Later Hedges mentioned that although he was what many would consider an atheist, he’d—confusingly—just had his baby baptized by Father Dan Berrigan. I yield to no one in my fondness for crazy old Irish Catholic radicals, but Berriganesque sentiments, dramatic calls for rebellion, just sound silly to me coming from such an obvious prep school boy. The real Irish (I’m not one) do it better.
The speech strung together a river of quotes gleaned from Hedges’ obviously lavish education and subsequent fellowships: Harvard Divinity School (or was it seminary?), Niemann Fellow etc. according to Wikipedia. I’m not a fan of class warfare exactly, but I do think that those who have obviously already availed themselves of all the privileges of the privileged classes need to tread lightly when urging others to reject them out of hand.
Since Hedges was born in 1956, he missed almost everything about the 60s counterculture except the FSM attitude, also available on recordings for those who missed it. But when asked about the era in the question period, he allowed as how he is not a big fan, that he disapproves of the way that counterculture “forced itself on the labor movement.”
Huh? As someone who was politically active in those days, I can testify that the first and most important thing “forced” on the kicking-and-screaming labor movement was the futility of the U.S. involvement in Vietnam. In Michigan anti-war activists had a prolonged struggle with the majority of UAW members who controlled the state government in those days and who firmly supported the war-mongering Democratic administration of Lyndon Johnson, warts and all, though a resolute but small minority of union activists knew better. And the craft unions in the old AFL needed to be “forced” to accept integration in those days, even in northern states like Michigan.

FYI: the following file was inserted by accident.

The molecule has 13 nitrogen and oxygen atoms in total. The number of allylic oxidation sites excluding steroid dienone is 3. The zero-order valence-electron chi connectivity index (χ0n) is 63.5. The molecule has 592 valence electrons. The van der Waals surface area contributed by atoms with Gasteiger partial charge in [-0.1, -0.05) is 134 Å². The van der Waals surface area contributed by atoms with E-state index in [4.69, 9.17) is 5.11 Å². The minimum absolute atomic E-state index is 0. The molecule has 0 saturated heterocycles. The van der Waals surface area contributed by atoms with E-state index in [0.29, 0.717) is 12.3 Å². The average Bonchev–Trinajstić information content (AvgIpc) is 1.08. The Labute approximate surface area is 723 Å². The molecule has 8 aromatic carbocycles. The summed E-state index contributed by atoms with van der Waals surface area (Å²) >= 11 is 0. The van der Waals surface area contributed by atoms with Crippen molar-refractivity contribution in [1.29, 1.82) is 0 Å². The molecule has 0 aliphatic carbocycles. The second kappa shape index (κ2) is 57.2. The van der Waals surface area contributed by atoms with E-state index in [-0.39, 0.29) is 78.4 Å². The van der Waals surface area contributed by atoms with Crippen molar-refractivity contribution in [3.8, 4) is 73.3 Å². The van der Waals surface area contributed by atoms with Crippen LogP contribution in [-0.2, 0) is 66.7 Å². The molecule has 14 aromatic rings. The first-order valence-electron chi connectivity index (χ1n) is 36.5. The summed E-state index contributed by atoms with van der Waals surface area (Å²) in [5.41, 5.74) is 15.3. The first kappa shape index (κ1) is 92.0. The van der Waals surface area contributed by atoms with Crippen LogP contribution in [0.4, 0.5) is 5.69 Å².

The KPFAishers interrupted the speaker with applause on numerous occasions. They gave him a standing ovation at the end. The most enthusiastic cheers, the most obvious frissons of delight, came when he added a formulaic denunciation of “even the Democratic party” to his litany of institutions that must be smashed in the imminent revolution.
Oh, come on, guys. If taking your marbles and going home were a winning strategy, Ralph Nader would still be president.
The First Congregational Church on Monday night was still hung with Easter Alleluia banners. And the last word uttered by the speaker, coming off of a short question period, was right on message, a declamatory exultation: “Resurrection!”
Those of us educated in the Christian tradition, even in this post-Christian era, still remember the Easter story, the whole story. Believers assert that Christ rose again on Easter. But in order to get to the point of Resurrection, he first had to go through Crucifixion, to die in order to be reborn.
But if you don’t believe in the Resurrection story, as many in the audience don’t, one would assume, it makes very little sense to volunteer to sacrifice yourself on the political altar as Christopher (the name means “Christ-bearer”) Hedges seemed to be advising. Just slogging away in the political vineyards, to use another Christian metaphor, seems like a much more effective strategy to achieve meaningful and long-lasting change.
And now, how about that assassination question? I could go through a whole Golden Bough trip to explain where I ended up and why, but let’s not.